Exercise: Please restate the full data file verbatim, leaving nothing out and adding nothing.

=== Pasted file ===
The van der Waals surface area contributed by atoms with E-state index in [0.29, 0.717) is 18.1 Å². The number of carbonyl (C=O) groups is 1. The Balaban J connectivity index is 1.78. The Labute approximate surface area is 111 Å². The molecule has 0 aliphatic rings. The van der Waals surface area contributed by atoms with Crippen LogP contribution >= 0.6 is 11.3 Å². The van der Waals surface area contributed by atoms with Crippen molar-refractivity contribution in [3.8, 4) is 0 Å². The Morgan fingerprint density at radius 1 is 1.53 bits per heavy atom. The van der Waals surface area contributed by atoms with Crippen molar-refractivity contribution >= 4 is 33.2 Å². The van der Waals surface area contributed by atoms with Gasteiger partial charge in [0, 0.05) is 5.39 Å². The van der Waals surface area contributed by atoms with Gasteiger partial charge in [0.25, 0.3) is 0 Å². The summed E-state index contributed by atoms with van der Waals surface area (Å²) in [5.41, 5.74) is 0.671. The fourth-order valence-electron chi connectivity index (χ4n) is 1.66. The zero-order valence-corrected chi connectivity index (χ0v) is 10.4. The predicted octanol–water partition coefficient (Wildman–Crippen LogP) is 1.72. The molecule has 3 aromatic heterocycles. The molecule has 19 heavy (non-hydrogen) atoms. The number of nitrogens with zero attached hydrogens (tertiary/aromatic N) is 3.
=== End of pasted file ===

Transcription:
The van der Waals surface area contributed by atoms with E-state index in [0.29, 0.717) is 18.1 Å². The number of carbonyl (C=O) groups is 1. The Balaban J connectivity index is 1.78. The Labute approximate surface area is 111 Å². The molecule has 0 aliphatic rings. The van der Waals surface area contributed by atoms with Crippen LogP contribution >= 0.6 is 11.3 Å². The van der Waals surface area contributed by atoms with Crippen molar-refractivity contribution in [3.8, 4) is 0 Å². The Morgan fingerprint density at radius 1 is 1.53 bits per heavy atom. The van der Waals surface area contributed by atoms with Crippen molar-refractivity contribution >= 4 is 33.2 Å². The van der Waals surface area contributed by atoms with Gasteiger partial charge in [0, 0.05) is 5.39 Å². The van der Waals surface area contributed by atoms with Gasteiger partial charge in [0.25, 0.3) is 0 Å². The summed E-state index contributed by atoms with van der Waals surface area (Å²) in [5.41, 5.74) is 0.671. The fourth-order valence-electron chi connectivity index (χ4n) is 1.66. The zero-order valence-corrected chi connectivity index (χ0v) is 10.4. The predicted octanol–water partition coefficient (Wildman–Crippen LogP) is 1.72. The molecule has 3 aromatic heterocycles. The molecule has 19 heavy (non-hydrogen) atoms. The number of nitrogens with zero attached hydrogens (tertiary/aromatic N) is 3.